Library filed under Energy Policy from Asia
A World Bank scheme to bring electricity to the world's poor is short-sighted and won't curb climate change or help the people it's aimed at, environmental groups said on Sunday. The Bank released a progress report on Sunday looking at ways to fund cleaner energy projects in some of the world's poorest regions and drive economic growth in those areas. The report, entitled Investment Framework on Clean Energy and Development, says an estimated 1.6 billion people do not have access to electricity. Environmental groups said the Bank was missing a huge opportunity to promote the use of renewable energy by instead backing conventional fossil-fuel based generation.
Abundant, reliable, affordable electricity is thus a critical priority for developing nations. Hydroelectric projects offer one solution, coal-fired power plants another. They aren't perfect ecologically, but neither are wind turbines, which require extensive acreage, kill birds, and provide inadequate amounts of intermittent, expensive electricity that cannot possibly sustain modern societies. Now a revolutionary nuclear energy technology is being designed and built in South Africa, but with suppliers and partners in many other nations. The 165-megawatt Pebble Bed Modular Reactors are small and inexpensive enough to provide electrical power for emerging economies, individual cities or large industrial complexes. However, multiple units can be connected and operated from one control room, to meet the needs of large or growing communities.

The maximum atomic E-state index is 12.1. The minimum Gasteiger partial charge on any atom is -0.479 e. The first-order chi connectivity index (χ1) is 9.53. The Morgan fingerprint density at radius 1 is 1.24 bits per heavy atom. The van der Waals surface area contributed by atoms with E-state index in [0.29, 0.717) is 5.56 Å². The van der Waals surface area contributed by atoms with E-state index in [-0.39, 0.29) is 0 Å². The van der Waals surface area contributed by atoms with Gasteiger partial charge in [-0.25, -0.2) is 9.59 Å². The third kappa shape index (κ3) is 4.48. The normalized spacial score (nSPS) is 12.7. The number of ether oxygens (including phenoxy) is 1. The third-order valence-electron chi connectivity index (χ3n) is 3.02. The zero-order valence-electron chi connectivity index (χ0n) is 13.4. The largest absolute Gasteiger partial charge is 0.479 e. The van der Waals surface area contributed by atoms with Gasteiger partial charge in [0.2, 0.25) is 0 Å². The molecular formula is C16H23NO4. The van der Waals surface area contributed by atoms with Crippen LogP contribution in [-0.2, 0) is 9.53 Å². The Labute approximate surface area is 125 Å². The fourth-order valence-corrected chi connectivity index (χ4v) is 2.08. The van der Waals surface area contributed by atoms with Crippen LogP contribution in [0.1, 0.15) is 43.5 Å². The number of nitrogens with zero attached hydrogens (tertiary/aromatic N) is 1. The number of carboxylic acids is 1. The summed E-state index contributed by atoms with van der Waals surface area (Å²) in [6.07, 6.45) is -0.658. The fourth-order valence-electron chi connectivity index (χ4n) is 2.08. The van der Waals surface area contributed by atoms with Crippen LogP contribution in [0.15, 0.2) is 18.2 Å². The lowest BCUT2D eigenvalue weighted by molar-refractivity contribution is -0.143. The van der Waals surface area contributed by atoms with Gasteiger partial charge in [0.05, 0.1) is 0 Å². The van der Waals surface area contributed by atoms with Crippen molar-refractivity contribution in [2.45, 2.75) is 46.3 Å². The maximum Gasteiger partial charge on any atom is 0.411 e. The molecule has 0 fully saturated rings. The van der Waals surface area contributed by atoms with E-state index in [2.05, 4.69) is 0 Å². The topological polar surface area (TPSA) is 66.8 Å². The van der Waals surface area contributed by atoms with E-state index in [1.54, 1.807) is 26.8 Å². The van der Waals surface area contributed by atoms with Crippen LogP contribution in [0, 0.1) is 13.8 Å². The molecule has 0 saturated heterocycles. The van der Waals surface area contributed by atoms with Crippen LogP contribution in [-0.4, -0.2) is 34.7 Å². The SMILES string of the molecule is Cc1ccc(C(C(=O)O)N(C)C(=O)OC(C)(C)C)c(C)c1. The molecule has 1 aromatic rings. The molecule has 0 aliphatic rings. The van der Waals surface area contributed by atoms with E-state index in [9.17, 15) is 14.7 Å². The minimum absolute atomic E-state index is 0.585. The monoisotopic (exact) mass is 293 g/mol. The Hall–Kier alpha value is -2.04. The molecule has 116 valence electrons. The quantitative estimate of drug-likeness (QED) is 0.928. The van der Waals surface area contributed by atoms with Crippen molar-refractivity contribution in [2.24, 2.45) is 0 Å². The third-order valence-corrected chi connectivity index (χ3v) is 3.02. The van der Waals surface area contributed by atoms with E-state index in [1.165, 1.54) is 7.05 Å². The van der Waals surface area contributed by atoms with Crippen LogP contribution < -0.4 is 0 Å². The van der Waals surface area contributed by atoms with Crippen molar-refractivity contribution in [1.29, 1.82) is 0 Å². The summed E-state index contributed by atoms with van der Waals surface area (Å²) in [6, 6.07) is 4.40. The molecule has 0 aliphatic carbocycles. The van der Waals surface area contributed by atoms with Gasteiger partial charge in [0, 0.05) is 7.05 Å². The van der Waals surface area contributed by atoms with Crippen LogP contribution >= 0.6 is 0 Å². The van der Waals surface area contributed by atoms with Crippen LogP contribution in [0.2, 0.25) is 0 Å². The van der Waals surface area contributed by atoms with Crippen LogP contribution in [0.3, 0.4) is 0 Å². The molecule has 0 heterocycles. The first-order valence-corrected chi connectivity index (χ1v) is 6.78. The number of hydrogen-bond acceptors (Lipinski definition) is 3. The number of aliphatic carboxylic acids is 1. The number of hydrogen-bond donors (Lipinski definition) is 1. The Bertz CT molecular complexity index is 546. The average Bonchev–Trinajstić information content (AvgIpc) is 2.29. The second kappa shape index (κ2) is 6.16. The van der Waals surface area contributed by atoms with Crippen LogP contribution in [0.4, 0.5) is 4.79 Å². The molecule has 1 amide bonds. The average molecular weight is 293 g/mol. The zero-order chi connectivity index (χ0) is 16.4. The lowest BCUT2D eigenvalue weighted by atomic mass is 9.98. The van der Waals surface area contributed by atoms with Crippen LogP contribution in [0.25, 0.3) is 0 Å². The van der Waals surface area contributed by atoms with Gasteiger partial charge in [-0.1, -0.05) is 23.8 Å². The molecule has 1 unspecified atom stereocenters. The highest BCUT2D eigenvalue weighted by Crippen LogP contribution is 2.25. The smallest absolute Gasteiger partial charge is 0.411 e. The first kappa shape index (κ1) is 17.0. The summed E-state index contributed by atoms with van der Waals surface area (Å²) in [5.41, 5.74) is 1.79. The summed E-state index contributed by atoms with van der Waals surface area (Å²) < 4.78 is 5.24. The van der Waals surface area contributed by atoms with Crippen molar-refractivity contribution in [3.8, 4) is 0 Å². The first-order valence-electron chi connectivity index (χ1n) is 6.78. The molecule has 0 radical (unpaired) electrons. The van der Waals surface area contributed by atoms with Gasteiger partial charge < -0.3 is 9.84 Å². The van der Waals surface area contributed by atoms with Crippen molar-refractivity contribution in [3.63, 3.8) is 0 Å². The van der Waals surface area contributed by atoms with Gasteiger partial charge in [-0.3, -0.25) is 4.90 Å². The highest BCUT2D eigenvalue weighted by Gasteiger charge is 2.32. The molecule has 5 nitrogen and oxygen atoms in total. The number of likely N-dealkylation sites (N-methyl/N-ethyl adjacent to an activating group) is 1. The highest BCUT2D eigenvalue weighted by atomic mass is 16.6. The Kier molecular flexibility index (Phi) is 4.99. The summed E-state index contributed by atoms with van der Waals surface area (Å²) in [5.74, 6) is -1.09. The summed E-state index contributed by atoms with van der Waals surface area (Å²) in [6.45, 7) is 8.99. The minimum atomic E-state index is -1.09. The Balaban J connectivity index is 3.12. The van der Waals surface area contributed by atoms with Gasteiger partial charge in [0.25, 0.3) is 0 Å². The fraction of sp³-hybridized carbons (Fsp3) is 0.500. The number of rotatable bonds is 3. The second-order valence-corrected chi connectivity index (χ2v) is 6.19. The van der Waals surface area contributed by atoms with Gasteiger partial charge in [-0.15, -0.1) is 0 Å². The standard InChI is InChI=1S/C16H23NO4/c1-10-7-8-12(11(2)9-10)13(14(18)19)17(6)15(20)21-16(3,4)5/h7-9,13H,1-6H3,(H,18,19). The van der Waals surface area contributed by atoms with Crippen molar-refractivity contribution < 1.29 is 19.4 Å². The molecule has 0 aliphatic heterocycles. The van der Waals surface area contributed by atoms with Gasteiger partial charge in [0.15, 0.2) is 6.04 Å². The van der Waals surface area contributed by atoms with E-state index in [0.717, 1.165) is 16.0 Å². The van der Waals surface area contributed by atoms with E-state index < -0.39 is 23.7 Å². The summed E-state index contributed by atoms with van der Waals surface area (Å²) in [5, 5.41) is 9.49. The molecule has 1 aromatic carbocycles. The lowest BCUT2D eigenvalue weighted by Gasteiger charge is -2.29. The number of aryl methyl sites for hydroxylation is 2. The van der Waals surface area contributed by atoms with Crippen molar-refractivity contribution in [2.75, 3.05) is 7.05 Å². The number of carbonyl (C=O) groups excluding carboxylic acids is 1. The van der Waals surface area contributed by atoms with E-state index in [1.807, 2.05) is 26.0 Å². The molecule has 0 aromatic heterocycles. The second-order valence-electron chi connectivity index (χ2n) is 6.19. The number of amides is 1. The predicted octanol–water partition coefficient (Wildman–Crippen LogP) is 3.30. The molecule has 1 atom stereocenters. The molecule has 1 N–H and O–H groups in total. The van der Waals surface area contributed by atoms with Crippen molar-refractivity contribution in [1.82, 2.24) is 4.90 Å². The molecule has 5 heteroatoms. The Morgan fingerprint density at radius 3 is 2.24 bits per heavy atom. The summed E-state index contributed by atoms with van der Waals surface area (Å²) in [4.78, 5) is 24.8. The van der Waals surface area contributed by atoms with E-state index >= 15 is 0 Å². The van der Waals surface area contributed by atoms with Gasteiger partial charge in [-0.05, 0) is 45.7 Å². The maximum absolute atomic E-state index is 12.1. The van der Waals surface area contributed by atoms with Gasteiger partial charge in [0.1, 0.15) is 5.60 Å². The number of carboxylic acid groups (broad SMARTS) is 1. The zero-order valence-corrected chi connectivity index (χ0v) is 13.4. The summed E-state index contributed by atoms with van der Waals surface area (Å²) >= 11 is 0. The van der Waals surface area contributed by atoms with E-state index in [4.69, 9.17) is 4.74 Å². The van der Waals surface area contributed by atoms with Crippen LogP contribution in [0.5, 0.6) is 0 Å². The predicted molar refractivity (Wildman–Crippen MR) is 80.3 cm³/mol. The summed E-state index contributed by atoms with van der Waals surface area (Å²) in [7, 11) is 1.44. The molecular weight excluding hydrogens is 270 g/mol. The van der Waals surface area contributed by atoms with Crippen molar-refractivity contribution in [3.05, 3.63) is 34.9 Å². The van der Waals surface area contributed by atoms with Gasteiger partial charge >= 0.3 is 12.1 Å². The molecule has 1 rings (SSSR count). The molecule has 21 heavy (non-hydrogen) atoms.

China's National Development & Reform Commission (NDRC) announced on June 30 a plan to raise consumer electricity rates by 2.5 cents per kilowatt hour (KWH). A tiny fraction of the additional charge, 0.1 cent per KWH, will be used to develop renewable energy (RE), a senior NDRC official told Xinhua a few weeks later. This was unprecedented, the official said. The money would be used to cover the portion of RE development costs that are higher than the average for conventional energies. The practice complies with the principle enshrined in the Renewable Energy Law (REL) that the extra costs of renewable energies should be shared by all end users of electricity across the country.
Sept. 1 (Bloomberg) -- Eurus Energy Holdings Corp., Japan's biggest wind power supplier, may scrap a plan to build turbines in the north of the country after the regional utility said it will cut purchases of wind-generated power because supply is unreliable.
Only state-owned companies took part in a tender this month to build wind farms, highlighting shortfalls in the country's investment plan to promote clean energy sources.
Abundant, reliable, affordable electricity is a critical priority for developing nations. Hydroelectric projects like Bujagali (Uganda), Narmada (India) and Three Gorges (China) offer one solution; coal-fired power plants another. They aren't perfect ecologically, but neither are wind turbines, which require extensive acreage, kill birds, and provide inadequate amounts of intermittent, expensive electricity that cannot possibly sustain modern societies.